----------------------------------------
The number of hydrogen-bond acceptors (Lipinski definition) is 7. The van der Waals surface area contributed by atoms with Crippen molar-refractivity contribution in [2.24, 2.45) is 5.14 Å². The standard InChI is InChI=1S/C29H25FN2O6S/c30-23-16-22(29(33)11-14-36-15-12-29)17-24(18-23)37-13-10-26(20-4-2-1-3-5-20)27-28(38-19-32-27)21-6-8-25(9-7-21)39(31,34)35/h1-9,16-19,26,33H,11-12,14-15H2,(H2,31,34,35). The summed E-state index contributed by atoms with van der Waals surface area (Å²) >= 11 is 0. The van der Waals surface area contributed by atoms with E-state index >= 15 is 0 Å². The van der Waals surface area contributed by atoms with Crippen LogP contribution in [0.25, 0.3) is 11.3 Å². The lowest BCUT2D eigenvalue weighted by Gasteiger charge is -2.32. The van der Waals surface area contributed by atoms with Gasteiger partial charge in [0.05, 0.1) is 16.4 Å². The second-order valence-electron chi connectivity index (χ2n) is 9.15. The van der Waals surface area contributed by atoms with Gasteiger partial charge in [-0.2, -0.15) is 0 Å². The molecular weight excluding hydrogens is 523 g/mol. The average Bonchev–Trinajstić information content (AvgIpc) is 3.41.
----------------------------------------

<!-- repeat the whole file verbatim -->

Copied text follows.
The number of hydrogen-bond acceptors (Lipinski definition) is 7. The van der Waals surface area contributed by atoms with Crippen molar-refractivity contribution in [2.24, 2.45) is 5.14 Å². The standard InChI is InChI=1S/C29H25FN2O6S/c30-23-16-22(29(33)11-14-36-15-12-29)17-24(18-23)37-13-10-26(20-4-2-1-3-5-20)27-28(38-19-32-27)21-6-8-25(9-7-21)39(31,34)35/h1-9,16-19,26,33H,11-12,14-15H2,(H2,31,34,35). The summed E-state index contributed by atoms with van der Waals surface area (Å²) >= 11 is 0. The van der Waals surface area contributed by atoms with E-state index >= 15 is 0 Å². The van der Waals surface area contributed by atoms with Crippen LogP contribution in [0.25, 0.3) is 11.3 Å². The lowest BCUT2D eigenvalue weighted by Gasteiger charge is -2.32. The van der Waals surface area contributed by atoms with Gasteiger partial charge in [0.05, 0.1) is 16.4 Å². The second-order valence-electron chi connectivity index (χ2n) is 9.15. The van der Waals surface area contributed by atoms with Gasteiger partial charge in [-0.2, -0.15) is 0 Å². The molecular weight excluding hydrogens is 523 g/mol. The average Bonchev–Trinajstić information content (AvgIpc) is 3.41.